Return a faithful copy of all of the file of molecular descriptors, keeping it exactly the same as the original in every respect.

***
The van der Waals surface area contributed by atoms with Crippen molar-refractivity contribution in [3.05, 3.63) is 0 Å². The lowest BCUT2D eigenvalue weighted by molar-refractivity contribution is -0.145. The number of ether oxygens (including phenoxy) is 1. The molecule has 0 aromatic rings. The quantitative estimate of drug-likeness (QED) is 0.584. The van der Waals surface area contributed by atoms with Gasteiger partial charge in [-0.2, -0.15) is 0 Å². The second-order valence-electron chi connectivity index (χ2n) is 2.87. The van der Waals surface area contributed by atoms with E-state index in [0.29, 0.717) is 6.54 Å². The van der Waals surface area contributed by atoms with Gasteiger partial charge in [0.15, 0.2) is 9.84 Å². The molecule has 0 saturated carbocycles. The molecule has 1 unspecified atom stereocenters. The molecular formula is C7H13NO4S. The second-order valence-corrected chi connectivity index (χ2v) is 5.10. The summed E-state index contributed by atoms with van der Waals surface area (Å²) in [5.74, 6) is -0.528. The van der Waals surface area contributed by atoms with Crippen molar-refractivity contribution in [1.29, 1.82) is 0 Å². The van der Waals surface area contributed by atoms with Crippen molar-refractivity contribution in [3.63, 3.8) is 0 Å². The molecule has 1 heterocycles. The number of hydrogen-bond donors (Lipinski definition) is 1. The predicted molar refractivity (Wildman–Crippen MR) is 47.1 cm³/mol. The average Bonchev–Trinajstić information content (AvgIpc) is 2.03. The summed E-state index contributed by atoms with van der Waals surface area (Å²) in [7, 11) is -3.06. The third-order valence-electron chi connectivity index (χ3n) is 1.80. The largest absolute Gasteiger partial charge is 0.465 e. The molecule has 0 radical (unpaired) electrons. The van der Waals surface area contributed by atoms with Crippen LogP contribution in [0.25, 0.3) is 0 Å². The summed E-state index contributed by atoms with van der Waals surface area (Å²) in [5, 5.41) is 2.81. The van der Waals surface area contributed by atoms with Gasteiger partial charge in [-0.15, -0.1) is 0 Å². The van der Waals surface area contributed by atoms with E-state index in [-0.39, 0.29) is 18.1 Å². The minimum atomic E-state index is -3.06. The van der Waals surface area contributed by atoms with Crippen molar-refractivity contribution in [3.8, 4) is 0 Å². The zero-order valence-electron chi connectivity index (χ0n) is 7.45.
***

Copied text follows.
The van der Waals surface area contributed by atoms with Crippen molar-refractivity contribution in [3.05, 3.63) is 0 Å². The lowest BCUT2D eigenvalue weighted by molar-refractivity contribution is -0.145. The number of ether oxygens (including phenoxy) is 1. The molecule has 0 aromatic rings. The quantitative estimate of drug-likeness (QED) is 0.584. The van der Waals surface area contributed by atoms with Gasteiger partial charge in [-0.2, -0.15) is 0 Å². The second-order valence-electron chi connectivity index (χ2n) is 2.87. The van der Waals surface area contributed by atoms with E-state index in [0.29, 0.717) is 6.54 Å². The van der Waals surface area contributed by atoms with Gasteiger partial charge in [0.15, 0.2) is 9.84 Å². The molecule has 0 saturated carbocycles. The molecule has 1 unspecified atom stereocenters. The molecular formula is C7H13NO4S. The second-order valence-corrected chi connectivity index (χ2v) is 5.10. The summed E-state index contributed by atoms with van der Waals surface area (Å²) in [5.74, 6) is -0.528. The van der Waals surface area contributed by atoms with Crippen molar-refractivity contribution in [1.29, 1.82) is 0 Å². The van der Waals surface area contributed by atoms with Crippen molar-refractivity contribution in [3.63, 3.8) is 0 Å². The molecule has 1 heterocycles. The number of hydrogen-bond donors (Lipinski definition) is 1. The predicted molar refractivity (Wildman–Crippen MR) is 47.1 cm³/mol. The average Bonchev–Trinajstić information content (AvgIpc) is 2.03. The summed E-state index contributed by atoms with van der Waals surface area (Å²) in [7, 11) is -3.06. The third-order valence-electron chi connectivity index (χ3n) is 1.80. The largest absolute Gasteiger partial charge is 0.465 e. The molecule has 0 radical (unpaired) electrons. The van der Waals surface area contributed by atoms with Crippen LogP contribution in [0.25, 0.3) is 0 Å². The summed E-state index contributed by atoms with van der Waals surface area (Å²) in [5, 5.41) is 2.81. The van der Waals surface area contributed by atoms with Gasteiger partial charge in [-0.15, -0.1) is 0 Å². The van der Waals surface area contributed by atoms with E-state index in [-0.39, 0.29) is 18.1 Å². The minimum atomic E-state index is -3.06. The van der Waals surface area contributed by atoms with Crippen molar-refractivity contribution in [3.8, 4) is 0 Å². The zero-order valence-electron chi connectivity index (χ0n) is 7.45.